If the season ended today, the Ravens would have the fourth overall pick in the 2016 NFL Draft. Such a lofty position would see Ozzie Newsome have his choice of this year’s crop of top wideouts. Baylor’s Corey Coleman graded as one of the best wide receivers in the nation this season. He picked up the fourth-best receiving grade amongst Power-5 receivers after catching 73 passes for over 1,300 yards and 20 touchdowns. While he had a few too many drops (17 over the past two years), Coleman has made his fair share of plays (29 broken tackles), too. Alternatively, the Ravens might target Ole Miss WR Laquon Treadwell, who finished with the seventh-best receiving grade among Power-5 peers. Treadwell’s numbers—77 catches for 1,100 yards and eight scores—are impressive. He’s capable of bullying defensive backs when he gets into a rhythm. The draft looks like the best personnel route for finding a solution at WR this offseason, with an unconvincing crop of free agents.

Interior pass rusher

The problem:

Haloti Ngata was undoubtedly on the decline in 2014, and it’s reasonable that the Ravens were reluctant to offer him anything close to the five-year, $61 million contract ($37 million guaranteed) the Lions handed to the 31-year-old defensive tackle in the 2015 offseason. With that said, the Ravens have really missed a player that can push the pocket from the interior. No interior defensive lineman has gotten close to Ngata’s pass rushing grade from 2014. Timmy Jernigan (76.0) has done a fair job; his four sacks, seven hits, and 16 hurries are a decent return, but nothing more.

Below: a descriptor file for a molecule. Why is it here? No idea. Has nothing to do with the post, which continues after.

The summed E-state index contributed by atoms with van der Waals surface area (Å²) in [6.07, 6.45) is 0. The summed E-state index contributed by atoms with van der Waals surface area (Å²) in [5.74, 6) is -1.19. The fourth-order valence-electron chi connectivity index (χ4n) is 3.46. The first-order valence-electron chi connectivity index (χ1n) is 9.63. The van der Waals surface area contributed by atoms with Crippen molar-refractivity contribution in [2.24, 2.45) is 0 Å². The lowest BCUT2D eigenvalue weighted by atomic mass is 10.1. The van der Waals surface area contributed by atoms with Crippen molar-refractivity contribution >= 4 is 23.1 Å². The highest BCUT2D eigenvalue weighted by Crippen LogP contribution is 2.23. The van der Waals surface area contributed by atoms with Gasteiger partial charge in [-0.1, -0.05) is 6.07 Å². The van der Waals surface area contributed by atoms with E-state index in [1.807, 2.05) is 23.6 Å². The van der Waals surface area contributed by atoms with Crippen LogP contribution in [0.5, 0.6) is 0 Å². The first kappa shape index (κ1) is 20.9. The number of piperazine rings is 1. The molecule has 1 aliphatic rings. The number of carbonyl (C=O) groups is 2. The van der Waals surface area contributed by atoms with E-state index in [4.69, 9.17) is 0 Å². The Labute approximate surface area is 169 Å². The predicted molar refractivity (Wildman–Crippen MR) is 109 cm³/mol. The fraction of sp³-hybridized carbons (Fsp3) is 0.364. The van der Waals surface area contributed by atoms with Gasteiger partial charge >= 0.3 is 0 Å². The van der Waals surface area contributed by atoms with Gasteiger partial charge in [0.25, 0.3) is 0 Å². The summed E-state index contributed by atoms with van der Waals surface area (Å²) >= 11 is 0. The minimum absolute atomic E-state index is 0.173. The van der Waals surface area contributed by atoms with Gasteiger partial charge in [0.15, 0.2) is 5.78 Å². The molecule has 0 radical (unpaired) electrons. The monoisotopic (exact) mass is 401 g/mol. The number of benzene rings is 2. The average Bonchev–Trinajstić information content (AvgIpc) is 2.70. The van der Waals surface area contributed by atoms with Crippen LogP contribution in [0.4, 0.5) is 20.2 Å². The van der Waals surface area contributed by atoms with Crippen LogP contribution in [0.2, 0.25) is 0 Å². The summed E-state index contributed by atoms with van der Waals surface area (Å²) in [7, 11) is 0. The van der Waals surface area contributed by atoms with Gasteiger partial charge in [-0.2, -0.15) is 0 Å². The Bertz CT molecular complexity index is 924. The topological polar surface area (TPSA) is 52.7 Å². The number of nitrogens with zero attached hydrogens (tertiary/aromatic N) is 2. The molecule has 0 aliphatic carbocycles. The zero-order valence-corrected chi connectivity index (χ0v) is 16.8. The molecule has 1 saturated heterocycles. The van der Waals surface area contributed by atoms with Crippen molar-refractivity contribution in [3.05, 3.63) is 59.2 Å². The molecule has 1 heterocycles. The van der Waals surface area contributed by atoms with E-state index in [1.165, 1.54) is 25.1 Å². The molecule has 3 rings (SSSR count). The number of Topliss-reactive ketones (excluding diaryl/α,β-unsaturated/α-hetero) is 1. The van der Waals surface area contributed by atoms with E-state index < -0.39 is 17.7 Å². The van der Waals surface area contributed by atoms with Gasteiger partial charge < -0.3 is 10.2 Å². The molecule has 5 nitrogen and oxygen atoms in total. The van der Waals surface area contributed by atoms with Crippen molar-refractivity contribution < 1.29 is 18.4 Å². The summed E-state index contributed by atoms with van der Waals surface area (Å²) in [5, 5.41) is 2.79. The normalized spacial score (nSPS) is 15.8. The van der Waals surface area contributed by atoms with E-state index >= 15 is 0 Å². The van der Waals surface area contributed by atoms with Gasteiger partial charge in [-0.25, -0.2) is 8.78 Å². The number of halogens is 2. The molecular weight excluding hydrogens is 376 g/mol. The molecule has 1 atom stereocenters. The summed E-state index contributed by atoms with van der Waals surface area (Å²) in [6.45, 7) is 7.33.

The solution:

It isn’t like Newsome to splash the cash on free agents, but he’s open to bargains when they become available. Daryl Smith’s addition in the 2013 offseason is a good example. Smith was one of the best coverage linebackers back then, and filled a niche in the Ravens’ defense perfectly. One of the most intriguing impending free agents is Eagles’ defensive end Vinny Curry. His pass rushing grade is fifth-best amongst 3-4 defensive ends, and he’s taken fewer snaps (268) than all those above him. Curry is versatile, too, having played on the edge in a 4-3 defense, as well as inside in the 3-4. While he’s not a guy you’d want dropping into coverage much, he’s a capable pass rusher from both the interior and exterior.